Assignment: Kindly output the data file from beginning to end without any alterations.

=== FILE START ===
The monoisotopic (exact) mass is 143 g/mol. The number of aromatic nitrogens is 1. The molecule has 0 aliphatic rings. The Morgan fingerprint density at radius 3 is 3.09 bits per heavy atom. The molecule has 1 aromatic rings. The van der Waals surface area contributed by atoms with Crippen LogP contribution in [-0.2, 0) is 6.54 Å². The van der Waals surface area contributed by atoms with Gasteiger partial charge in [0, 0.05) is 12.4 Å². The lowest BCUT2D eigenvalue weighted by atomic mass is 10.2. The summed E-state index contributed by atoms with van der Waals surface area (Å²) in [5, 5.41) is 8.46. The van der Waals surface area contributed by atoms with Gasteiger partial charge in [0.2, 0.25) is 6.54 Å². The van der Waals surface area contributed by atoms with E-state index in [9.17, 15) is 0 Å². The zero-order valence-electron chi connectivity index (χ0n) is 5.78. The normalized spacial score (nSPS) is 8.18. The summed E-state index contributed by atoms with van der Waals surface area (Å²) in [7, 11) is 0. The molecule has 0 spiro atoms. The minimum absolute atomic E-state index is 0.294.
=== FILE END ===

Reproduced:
The monoisotopic (exact) mass is 143 g/mol. The number of aromatic nitrogens is 1. The molecule has 0 aliphatic rings. The Morgan fingerprint density at radius 3 is 3.09 bits per heavy atom. The molecule has 1 aromatic rings. The van der Waals surface area contributed by atoms with Crippen LogP contribution in [-0.2, 0) is 6.54 Å². The van der Waals surface area contributed by atoms with Gasteiger partial charge in [0, 0.05) is 12.4 Å². The lowest BCUT2D eigenvalue weighted by atomic mass is 10.2. The summed E-state index contributed by atoms with van der Waals surface area (Å²) in [5, 5.41) is 8.46. The van der Waals surface area contributed by atoms with Gasteiger partial charge in [0.2, 0.25) is 6.54 Å². The van der Waals surface area contributed by atoms with E-state index in [9.17, 15) is 0 Å². The zero-order valence-electron chi connectivity index (χ0n) is 5.78. The normalized spacial score (nSPS) is 8.18. The summed E-state index contributed by atoms with van der Waals surface area (Å²) in [7, 11) is 0. The molecule has 0 spiro atoms. The minimum absolute atomic E-state index is 0.294.